Icing on the Web
Peppermint takes a path that at first seems similar to the Google Chromebook platform or rebranded Cub Linux (formerly the Chromixium distro). Both use the Web browser as the OS or as an integral part of it, but the similarity ends there.
Peppermint’s innovative approach provides installed software that runs without cloud interaction. The Peppermint OS is not tethered to the Google apps infrastructure.
Instead, it uses the crafty Ice SSB, which lets users easily create a launcher that connects to a website with desired content or services.
Ice technology enables Peppermint users to connect to cloud applications by clicking additional menu items. The user does not manually navigate to the Internet location in a URL window within a Web browser. Rather, the browser contains and displays the Web application in a window.
Fully Functional Desktop
Peppermint runs a fully functional Linux distribution. You install Linux software and run cloud applications without being tethered constantly to the Internet. Several package repositories are provided in Peppermint 7.
Until you actually create a menu shortcut to a Web service, you easily can miss the convenience of SSBs. If you are heavily invested in Web applications, using Peppermint could be a no-brainer.
Ice allows an application to function more like a standalone window rather than running directly through the Web browser. This approach offers the advantage of additional screen space as well. SSBs do not include all the functions and menus of a browser.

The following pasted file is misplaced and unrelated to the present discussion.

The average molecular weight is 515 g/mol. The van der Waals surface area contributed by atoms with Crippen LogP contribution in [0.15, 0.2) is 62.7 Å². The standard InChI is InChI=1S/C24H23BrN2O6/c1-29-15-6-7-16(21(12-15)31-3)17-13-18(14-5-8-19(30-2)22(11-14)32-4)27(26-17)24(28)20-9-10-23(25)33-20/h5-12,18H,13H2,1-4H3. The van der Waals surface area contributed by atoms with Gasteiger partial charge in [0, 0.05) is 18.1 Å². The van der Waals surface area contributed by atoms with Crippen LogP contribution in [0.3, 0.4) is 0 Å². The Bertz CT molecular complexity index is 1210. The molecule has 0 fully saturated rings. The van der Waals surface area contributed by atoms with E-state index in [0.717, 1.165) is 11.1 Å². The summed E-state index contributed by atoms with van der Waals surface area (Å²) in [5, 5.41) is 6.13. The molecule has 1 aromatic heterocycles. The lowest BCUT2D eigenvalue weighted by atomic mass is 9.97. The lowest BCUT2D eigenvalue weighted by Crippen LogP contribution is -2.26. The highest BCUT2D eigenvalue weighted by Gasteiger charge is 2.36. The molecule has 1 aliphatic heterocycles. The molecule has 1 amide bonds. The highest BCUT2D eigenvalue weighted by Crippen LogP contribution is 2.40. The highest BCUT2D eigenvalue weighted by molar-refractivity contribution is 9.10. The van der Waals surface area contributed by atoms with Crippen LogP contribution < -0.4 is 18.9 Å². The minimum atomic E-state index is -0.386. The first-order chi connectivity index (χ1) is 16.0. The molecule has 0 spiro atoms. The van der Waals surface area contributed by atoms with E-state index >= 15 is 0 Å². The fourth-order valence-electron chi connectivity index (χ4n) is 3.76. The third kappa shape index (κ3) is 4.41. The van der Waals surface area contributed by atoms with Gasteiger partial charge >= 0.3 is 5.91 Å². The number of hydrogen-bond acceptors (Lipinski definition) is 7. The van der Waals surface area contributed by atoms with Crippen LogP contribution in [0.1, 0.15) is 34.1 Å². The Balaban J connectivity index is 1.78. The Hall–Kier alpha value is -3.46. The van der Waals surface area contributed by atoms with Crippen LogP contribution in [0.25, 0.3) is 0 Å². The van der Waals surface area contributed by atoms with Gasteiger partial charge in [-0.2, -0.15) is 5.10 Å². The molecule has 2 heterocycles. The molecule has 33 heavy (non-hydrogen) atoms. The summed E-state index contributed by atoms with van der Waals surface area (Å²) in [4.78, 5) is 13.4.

Using the Ice technology in the Peppermint OS is much like launching a Web service or other Internet location on a smartphone or tablet. For instance, you launch Google Docs, Gmail, Twitter, Yahoo Mail, YouTube, Pandora or Facebook as self-contained apps on a mobile device.
However, these pseudo apps never need updating on Peppermint. Ice easily creates a menu entry to launch any website or application as if the package were installed on the hard drive.
Out of the Box
Peppermint 7 is a pleasant looking and easy-to-use Linux distro. It comes stocked with a handy variety of accessories and system tools. However, the standard fare of office suites is sorely missing. Other than a smattering of apps like Gmail and Google Drive, you get only a text editor. Even standalone spreadsheets are missing.
This is no doubt part of the philosophy behind the Web app approach that drives this distro. You have to pick office products to install.
Finding software to install is no problem — the Peppermint repository is well supplied with thousands of titles. The software center application is uncluttered and easy to navigate.
Just click the All Categories tab and enter the name of your favorite applications. My cursory survey found everything that I use in my daily computing workload. If you can not find what you need, however, switch to the Synaptic Package Manager.
Peppermint is a solid Linux operating system with a record for good performance and reliability. It is an ideal choice for handling everyday computing chores.
LXDE provides a fast and friendly desktop environment. The entire desktop package and tweaked Peppermint 7 settings give you lots of options for creating a comfortable platform. My only dissatisfaction is the lack of much in the way of desktop animation effects. All it provides are semi-transparent application interfaces in the background.
The Peppermint community is headed by the Peppermint OS LLC, a software company based in Asheville, North Carolina. Founded in 2010, the open source company issues one major release per year. A partial upgrade rolls out periodically.
Want to Suggest a Review?
Is there a Linux software application or distro you’d like to suggest for review? Something you love or would like to get to know?
Please email your ideas to me, and I’ll consider them for a future Linux Picks and Pans column.
And use the Talkback feature below to add your comments!
Social MediaSee all Social Media